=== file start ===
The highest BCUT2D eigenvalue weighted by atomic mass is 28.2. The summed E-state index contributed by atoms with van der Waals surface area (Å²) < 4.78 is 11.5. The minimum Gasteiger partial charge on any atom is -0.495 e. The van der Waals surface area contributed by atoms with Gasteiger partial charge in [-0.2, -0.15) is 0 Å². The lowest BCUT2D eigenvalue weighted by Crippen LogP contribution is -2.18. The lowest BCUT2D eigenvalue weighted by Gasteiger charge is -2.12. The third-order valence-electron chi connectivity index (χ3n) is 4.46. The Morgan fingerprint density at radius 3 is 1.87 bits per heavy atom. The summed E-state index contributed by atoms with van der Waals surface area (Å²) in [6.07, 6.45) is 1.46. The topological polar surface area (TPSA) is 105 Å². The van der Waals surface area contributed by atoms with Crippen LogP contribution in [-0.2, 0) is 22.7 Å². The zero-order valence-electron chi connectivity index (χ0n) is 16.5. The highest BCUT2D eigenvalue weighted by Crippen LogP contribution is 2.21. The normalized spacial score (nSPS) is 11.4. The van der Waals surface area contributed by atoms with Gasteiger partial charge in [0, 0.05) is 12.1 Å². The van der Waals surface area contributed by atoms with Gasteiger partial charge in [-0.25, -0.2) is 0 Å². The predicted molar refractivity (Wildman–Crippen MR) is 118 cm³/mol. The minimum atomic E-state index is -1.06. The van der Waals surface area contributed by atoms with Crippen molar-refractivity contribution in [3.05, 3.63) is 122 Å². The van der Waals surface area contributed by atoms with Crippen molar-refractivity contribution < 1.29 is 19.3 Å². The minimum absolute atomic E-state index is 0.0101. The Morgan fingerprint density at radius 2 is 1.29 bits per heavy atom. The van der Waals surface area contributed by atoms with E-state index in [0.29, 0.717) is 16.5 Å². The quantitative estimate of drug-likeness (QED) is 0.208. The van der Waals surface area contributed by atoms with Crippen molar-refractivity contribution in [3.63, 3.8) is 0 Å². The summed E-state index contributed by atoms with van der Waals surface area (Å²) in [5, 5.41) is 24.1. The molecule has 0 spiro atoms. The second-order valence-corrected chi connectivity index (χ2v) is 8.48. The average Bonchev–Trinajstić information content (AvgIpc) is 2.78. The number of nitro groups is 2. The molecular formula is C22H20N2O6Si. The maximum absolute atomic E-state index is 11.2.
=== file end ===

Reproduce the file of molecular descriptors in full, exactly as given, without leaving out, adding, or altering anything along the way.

The highest BCUT2D eigenvalue weighted by atomic mass is 28.2. The summed E-state index contributed by atoms with van der Waals surface area (Å²) < 4.78 is 11.5. The minimum Gasteiger partial charge on any atom is -0.495 e. The van der Waals surface area contributed by atoms with Gasteiger partial charge in [-0.2, -0.15) is 0 Å². The lowest BCUT2D eigenvalue weighted by Crippen LogP contribution is -2.18. The lowest BCUT2D eigenvalue weighted by Gasteiger charge is -2.12. The third-order valence-electron chi connectivity index (χ3n) is 4.46. The Morgan fingerprint density at radius 3 is 1.87 bits per heavy atom. The summed E-state index contributed by atoms with van der Waals surface area (Å²) in [6.07, 6.45) is 1.46. The topological polar surface area (TPSA) is 105 Å². The van der Waals surface area contributed by atoms with Crippen LogP contribution in [-0.2, 0) is 22.7 Å². The zero-order valence-electron chi connectivity index (χ0n) is 16.5. The highest BCUT2D eigenvalue weighted by Crippen LogP contribution is 2.21. The normalized spacial score (nSPS) is 11.4. The van der Waals surface area contributed by atoms with Gasteiger partial charge in [0, 0.05) is 12.1 Å². The van der Waals surface area contributed by atoms with Gasteiger partial charge in [-0.25, -0.2) is 0 Å². The predicted molar refractivity (Wildman–Crippen MR) is 118 cm³/mol. The minimum atomic E-state index is -1.06. The van der Waals surface area contributed by atoms with Crippen molar-refractivity contribution in [3.05, 3.63) is 122 Å². The van der Waals surface area contributed by atoms with Crippen molar-refractivity contribution < 1.29 is 19.3 Å². The minimum absolute atomic E-state index is 0.0101. The Morgan fingerprint density at radius 2 is 1.29 bits per heavy atom. The van der Waals surface area contributed by atoms with E-state index in [0.29, 0.717) is 16.5 Å². The quantitative estimate of drug-likeness (QED) is 0.208. The van der Waals surface area contributed by atoms with Crippen molar-refractivity contribution in [3.63, 3.8) is 0 Å². The summed E-state index contributed by atoms with van der Waals surface area (Å²) in [5, 5.41) is 24.1. The molecule has 0 spiro atoms. The second-order valence-corrected chi connectivity index (χ2v) is 8.48. The average Bonchev–Trinajstić information content (AvgIpc) is 2.78. The number of nitro groups is 2. The molecular formula is C22H20N2O6Si. The maximum absolute atomic E-state index is 11.2.